Last week’s partial solar eclipse lasted for about 2.5 hours, leaving photographers with an opportunity to capture some stunning shots. Photographer Göran Strand (previously) managed to pack it into only ten seconds. It took patience, time, and a whole lot of photos to make it happen. 50,000 photos, to be exact. But he ended up with an incredibly smooth and detailed timelapse that you can see below.
Photos and videos of the recent partial solar eclipse are starting to come in, leaving me incredibly inspired. Photographer Zev Hoover made a series of photos that made my jaw drop the moment I saw them. He captured a sequence of a bird flyby in front of the solar eclipse, adding a dash of abstraction to this amazing scene. I spoke with Zev a bit about how he took them, and he kindly shared some details and of course – the photos – with DIYP.
Even if you’re not an early bird, here’s something worth getting up earlier for. On 10 June this year, the US and Canada-based photographers will be able to observe and shoot a “sunrise eclipse.” In other words, the sun will rise in the middle of a deep partial eclipse, giving you a chance for creating some striking images.
In late December 2019, people in some parts of the world had the opportunity to see a total annular solar eclipse. Photographer Joshua Cripps found himself in the Middle East around that time, and he decided to extend his trip so he could shoot the eclipse in the UAE desert. And I’m glad he did, because he ended up with an incredible image that captured my attention the moment I saw it.
Joshua kindly shared his photo of 2019’s final eclipse with DIYP, along with some BTS and details about how it was shot. It took a tremendous amount of planning and effort, but it was well worth it.
The total solar eclipse from July this year gave us some spectacular photos and videos. The year is coming to its end, but if you want to shoot a solar eclipse, you’ll have another chance before 2019 is over. On 26 December, a total solar eclipse will be visible in India, Singapore, the Philippines, Saudi Arabia, and some parts of Australia. But this so-called “ring of fire” eclipse is somewhat different than the one we saw earlier this year.
In July 2019, Photographer Dan Marker-Moore set up his gear on a remote mountaintop in Chile to capture a total solar eclipse. Using his recognizable time-slice style, he created a very unique collection of images. Combining hundreds of photos, he created several captivating, chart-like composites that show various stages of the eclipse.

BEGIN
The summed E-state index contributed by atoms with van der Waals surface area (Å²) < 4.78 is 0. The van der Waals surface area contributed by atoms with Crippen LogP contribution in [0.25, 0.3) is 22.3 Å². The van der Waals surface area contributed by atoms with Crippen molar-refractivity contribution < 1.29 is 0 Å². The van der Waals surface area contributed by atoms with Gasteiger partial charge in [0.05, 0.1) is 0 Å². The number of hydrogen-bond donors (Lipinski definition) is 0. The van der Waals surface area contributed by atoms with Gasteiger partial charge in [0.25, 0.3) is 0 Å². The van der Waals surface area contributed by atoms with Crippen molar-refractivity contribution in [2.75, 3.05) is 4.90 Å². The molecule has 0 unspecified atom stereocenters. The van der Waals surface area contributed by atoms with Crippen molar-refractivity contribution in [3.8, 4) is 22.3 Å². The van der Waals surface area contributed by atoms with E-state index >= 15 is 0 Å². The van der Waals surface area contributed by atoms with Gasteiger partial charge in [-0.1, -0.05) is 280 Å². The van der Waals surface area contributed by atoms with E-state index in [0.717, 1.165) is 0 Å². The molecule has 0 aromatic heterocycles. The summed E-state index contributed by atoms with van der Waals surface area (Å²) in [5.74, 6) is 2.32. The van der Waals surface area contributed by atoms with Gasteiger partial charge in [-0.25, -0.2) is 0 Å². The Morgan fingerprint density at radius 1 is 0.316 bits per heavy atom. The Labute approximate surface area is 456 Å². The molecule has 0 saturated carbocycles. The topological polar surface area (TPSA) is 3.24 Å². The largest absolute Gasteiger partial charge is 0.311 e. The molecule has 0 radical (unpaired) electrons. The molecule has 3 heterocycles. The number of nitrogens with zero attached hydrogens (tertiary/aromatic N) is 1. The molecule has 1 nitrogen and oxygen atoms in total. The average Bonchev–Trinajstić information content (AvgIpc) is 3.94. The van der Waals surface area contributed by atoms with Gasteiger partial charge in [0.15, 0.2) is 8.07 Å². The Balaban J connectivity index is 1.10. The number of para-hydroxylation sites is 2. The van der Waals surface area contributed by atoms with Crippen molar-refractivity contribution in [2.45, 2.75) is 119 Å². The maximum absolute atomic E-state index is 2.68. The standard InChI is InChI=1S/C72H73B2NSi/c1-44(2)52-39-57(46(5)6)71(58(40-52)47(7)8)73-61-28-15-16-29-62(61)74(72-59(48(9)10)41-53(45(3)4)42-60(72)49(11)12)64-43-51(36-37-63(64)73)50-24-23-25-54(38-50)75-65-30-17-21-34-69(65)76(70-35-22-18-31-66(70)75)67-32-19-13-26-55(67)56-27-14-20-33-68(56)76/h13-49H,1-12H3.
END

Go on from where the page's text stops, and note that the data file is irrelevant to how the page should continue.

In the 21st century, millions of people got to see, photograph and film a total solar eclipse. With technology so advanced and widely available, in recent years we got to see photos and footage shot from an airplane, a stratospheric balloon and even from space. But what was it like to shoot this phenomenon almost 120 years ago? Thanks to a recently recovered video, you can see the first ever footage of a total solar eclipse, filmed way back in 1900.
In case you hadn’t seen the onslaught of photographs on social media over the past couple of days, we recently experienced a blood moon lunar eclipse. The total eclipse was visible from North and South America, Europe and western Africa. Central and eastern Africa, as well as Asia, got to see a partial eclipse.
But one lucky astronomer, Jose Maria Madiedo, got to see something that nobody’s ever captured on camera before. An asteroid hitting the Moon’s surface during an eclipse. You can see the video of the event above.
This time last year, the total solar eclipse made millions of people stop, observe, film and photograph the breathtaking sight. Photographer Jon Carmichael captured the totality from an airplane and made it look like the photo was taken from space. Many people have described it as “the most amazing image ever taken from a commercial airplane.” And now, Carmichael shares the equally amazing story that follows this awe-inspiring photo.
You guys remember that super blue moon eclipse a couple of months ago, right? Well, while many of us were sitting at home watching it on our computer screens, photographer William Briscoe was out in the Alaskan snow shooting 360° timelapse. And this 8K 360° video captures the beautiful the Aurora Borealis in the middle of it.
Shot on January 31st just near Fairbanks Alaska, William’s film has a fantastic view of the light show as the moon crosses the sky and temporarily disappears into blackness. If you have a VR goggles, or a headset to hold your phone, then just hit play, sit back and relax. It’s only just over a minute long, but it’s a gorgeous sight to see.